American Swimmer Tests Positive at World Jrs, Forfeits Medal

American swimmer Matthew Willenbring tested positive for a banned substance at the 2017 World Junior Championships last year, FINA revealed over the weekend, and served a 4-month ban that has already expired, beginning on October 19th when his voluntary provisional suspension began. As part of the suspension, he forfeited all results and medals beginning on August 28th, 2017, the last day of the World Junior Championships.

That is the same day where the United States won a gold medal in the men’s 400 medley relay that included Willenbring as the anchor of the finals relay. USA Swimming has confirmed that the entire relay will forfeit their medals. FINA has not responded to a request for whether they will redistribute medals for the event. Russia took silver, Italy took bronze, and Australia finished 4th.

Willenbring also won medals in the mixed 400 free relay (silver) and the individual 100 free (bronze – 49.17) before the voluntary suspension began. The maximum suspension period for a first-time offense for a banned substance is 4 years, meaning that the FINA Doping Panel decided there were mitigating circumstances to reduce his suspension.

Willenbring tested positive for the substance Hydrochlorathiazide, which is banned as a Class S5 Diuretic and masking agent. The substance’s medical uses include reducing high blood pressure and fluid retention, and treating a number of diseases and conditions including kidney stones. The drug is sold under a number of brand names and is available by prescription in the United States.

Willenbring, who is committed to swim for the 4-time defending National Champions the University of Texas next season, sat out from the swim team during his senior year at Austin Westlake High School. He would’ve been ineligible to train with any USA Swimming club or coach during his period of suspension. He did race at the 2018 American Short Course Championships in early March (not sanctioned by USA Swimming as a formal National Championship meet) – his first meet since the World Junior Championships. Willenbring was originally listed as a member of the U.S. National Junior Team, but that roster is no longer publicly posted on USA Swimming’s website.

Willenbring was originally included on the USA Swimming National Junior Team with his time from World Juniors; after FINA’s announcement last week, the roster was updated. While his times from World Juniors were removed from consideration, he is still on the team’s roster as a result of his times from the summer U.S. National Championships.

This is not the first time that FINA has failed to announce a doping sanction until after the suspension was served. World Record holder Sun Yang was suspended for 3 months in May of 2014, but FINA didn’t announce his suspension until November of that year – several months after the suspension ended.

The 2017 FINA World Junior Championships were hosted in Indianapolis, Indiana in the United States. The Americans topped the medals table with 32 total awards – 12 gold, 13 bronze, and 7 silver. They ranked 1st in all 3 of those categories.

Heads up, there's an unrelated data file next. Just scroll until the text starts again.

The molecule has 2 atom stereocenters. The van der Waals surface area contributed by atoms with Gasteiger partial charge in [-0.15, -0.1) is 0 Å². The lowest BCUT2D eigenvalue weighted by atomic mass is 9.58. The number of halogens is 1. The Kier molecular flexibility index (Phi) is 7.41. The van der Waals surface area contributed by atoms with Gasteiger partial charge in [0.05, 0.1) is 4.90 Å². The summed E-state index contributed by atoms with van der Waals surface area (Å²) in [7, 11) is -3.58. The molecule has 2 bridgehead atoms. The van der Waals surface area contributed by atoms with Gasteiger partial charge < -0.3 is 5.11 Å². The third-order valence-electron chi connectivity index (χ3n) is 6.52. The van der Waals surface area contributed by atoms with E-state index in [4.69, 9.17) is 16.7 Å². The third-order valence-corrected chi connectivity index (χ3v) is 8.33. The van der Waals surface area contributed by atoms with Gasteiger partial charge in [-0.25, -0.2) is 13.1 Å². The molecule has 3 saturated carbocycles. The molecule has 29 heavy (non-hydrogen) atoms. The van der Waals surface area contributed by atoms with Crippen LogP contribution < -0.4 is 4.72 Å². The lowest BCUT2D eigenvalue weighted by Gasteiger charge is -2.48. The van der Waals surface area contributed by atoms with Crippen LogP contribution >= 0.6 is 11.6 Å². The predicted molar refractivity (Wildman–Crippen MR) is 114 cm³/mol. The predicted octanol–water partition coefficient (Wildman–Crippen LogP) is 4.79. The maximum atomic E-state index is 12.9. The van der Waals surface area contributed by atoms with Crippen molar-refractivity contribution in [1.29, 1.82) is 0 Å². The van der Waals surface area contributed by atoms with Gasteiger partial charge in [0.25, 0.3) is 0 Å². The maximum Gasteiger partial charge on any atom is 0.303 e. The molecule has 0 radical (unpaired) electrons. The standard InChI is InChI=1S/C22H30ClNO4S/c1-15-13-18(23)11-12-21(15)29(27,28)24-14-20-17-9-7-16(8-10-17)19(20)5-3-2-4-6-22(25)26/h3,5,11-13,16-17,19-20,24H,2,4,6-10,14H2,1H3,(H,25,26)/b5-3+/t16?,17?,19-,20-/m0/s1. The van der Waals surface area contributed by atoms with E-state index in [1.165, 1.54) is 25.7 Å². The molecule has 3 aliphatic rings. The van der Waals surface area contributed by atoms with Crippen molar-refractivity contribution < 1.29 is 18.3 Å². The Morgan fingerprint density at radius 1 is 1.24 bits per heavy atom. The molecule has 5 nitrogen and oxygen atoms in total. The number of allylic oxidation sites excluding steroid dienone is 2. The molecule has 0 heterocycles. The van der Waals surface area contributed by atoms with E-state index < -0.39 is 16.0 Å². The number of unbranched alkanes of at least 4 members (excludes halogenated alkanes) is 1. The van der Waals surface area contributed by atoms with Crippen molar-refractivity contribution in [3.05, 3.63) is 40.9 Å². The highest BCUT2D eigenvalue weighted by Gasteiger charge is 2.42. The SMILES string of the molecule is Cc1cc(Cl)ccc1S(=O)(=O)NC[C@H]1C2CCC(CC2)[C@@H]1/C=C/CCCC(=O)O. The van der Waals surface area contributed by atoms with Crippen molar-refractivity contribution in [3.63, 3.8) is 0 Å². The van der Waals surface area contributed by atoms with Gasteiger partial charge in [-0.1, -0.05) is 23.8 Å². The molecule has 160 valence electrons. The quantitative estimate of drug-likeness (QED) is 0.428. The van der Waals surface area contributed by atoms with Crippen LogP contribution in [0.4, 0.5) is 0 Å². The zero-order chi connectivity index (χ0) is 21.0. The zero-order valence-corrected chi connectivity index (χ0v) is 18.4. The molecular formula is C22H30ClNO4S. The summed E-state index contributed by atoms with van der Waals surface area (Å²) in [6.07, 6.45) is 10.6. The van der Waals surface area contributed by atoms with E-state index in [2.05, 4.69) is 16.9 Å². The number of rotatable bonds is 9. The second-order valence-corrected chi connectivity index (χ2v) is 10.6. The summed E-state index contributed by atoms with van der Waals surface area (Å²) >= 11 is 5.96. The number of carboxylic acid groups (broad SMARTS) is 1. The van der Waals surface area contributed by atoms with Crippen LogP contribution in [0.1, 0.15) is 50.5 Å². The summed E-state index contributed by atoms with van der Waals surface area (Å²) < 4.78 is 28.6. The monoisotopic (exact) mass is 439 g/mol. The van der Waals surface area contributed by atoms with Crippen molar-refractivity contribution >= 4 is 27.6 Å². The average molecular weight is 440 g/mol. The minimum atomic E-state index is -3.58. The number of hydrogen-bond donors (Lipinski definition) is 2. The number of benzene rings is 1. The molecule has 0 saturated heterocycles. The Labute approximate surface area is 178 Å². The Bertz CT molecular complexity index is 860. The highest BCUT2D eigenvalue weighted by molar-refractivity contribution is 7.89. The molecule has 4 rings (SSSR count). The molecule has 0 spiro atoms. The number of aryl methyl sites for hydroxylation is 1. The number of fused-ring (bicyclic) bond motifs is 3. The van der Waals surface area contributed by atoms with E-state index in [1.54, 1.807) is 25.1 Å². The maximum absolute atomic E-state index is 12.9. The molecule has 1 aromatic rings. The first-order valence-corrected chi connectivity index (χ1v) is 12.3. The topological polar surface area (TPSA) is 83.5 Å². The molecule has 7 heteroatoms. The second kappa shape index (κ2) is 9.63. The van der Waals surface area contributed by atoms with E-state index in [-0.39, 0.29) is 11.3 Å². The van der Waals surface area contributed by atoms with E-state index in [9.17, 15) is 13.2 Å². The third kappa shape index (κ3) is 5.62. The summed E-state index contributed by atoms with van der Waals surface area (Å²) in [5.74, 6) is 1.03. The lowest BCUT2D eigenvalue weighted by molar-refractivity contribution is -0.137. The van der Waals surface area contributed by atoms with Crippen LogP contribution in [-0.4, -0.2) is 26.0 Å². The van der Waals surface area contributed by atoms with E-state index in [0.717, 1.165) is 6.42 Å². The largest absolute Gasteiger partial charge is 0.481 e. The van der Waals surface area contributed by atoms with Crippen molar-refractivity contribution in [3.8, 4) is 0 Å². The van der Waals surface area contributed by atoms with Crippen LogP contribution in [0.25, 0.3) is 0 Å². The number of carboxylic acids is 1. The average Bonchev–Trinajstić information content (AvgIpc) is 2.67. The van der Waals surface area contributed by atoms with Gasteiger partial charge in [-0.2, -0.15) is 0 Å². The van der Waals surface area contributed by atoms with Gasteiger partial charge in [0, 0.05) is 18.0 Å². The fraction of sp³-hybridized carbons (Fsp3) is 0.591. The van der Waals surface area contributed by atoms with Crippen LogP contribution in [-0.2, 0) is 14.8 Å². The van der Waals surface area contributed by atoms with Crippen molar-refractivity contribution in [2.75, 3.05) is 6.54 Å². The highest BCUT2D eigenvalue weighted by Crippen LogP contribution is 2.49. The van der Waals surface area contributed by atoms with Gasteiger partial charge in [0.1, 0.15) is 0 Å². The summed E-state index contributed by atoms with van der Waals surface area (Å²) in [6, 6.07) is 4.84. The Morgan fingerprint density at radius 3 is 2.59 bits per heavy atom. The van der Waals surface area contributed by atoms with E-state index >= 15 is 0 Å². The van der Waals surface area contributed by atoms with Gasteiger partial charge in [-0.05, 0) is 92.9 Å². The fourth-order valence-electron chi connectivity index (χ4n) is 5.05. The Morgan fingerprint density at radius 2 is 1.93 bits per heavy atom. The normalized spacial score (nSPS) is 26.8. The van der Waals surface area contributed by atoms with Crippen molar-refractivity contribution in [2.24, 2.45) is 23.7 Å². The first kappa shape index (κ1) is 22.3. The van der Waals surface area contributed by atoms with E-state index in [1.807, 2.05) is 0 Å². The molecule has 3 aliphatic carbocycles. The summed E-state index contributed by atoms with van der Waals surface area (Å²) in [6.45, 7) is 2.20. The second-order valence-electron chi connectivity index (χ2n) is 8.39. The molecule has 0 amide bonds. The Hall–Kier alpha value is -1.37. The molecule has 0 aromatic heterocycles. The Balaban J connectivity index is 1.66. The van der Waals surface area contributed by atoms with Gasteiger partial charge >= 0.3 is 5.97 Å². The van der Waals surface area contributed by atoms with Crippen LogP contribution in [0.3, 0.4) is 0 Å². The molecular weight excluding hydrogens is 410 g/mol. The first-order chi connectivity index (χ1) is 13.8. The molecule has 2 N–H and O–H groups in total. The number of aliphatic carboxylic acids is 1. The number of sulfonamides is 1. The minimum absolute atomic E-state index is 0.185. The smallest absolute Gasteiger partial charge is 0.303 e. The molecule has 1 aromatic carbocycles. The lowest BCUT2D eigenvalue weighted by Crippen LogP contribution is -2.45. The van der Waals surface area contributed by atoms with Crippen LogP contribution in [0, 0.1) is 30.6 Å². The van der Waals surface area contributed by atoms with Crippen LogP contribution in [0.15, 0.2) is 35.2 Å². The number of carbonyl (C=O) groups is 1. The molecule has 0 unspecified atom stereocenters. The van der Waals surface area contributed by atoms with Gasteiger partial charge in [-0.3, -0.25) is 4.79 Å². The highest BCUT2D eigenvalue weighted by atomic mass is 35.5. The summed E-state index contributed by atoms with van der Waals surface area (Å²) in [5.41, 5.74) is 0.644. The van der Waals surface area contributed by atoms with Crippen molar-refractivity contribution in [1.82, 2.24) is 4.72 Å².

Updated 3/26: USA Swimming confirmed that the entire men’s 400 medley relay would lose their medals.

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Wondering if this was actually prescribed or if he was actually taking for performance enhancement.

He’s so young, and I want to give him the benefit of the doubt. Reality is though if he was from another country (say Russia, China, etc.), we’d all be jumping to conclusions.

Human Ambition

1) Normally a suspension could last 18 months as for Johaug. 2) Lots of “health store junk” is not recommended for FINA athletes. 3) Anyone knows if NCAA has the same rules as FINA/IOC?


Any known reason why he would take Hydrochlorathiazide? Any health issues? What is the normal reason for shorter suspensions, is it the type of infraction?


Hydrochlorothiazide is a very common blood pressure medication in the US, probably top 3 most common. Not many young people are on these types of medications, but perhaps he has valvular heart disease, a cardiomyopathy, or marfan’s (he is very tall after all).


He likely would have disclosed it if taking it for any of those conditions. Other than Marfan’s, the other heart issues would likely keep him from competing at a high level


If he had Marian’s he wouldn’t be swimming.. that would be dangerous


HCTZ is a diuretic that is normally used to treat hypertension. It is banned because it can be used as a masking agent for other substances.

HB Swim Dad

The “masking agent” definition is quite far reaching and encompasses many “common” medications, unfortunately. Unlike the NFL where obvious “performance enhancing drugs” are tested (so when you test positive, it’s a foregone conclusion as to the users intent), these “masking agents” can come in the form of many legitimate medications that share the potential for “masking” other chemicals.

About Braden Keith

Braden Keith

Braden Keith is the Editor-in-Chief and a co-founder of He first got his feet wet by building The Swimmers' Circle beginning in January 2010, and now comes to SwimSwam to use that experience and help build a new leader in the sport of swimming. Aside from his life on the InterWet, …

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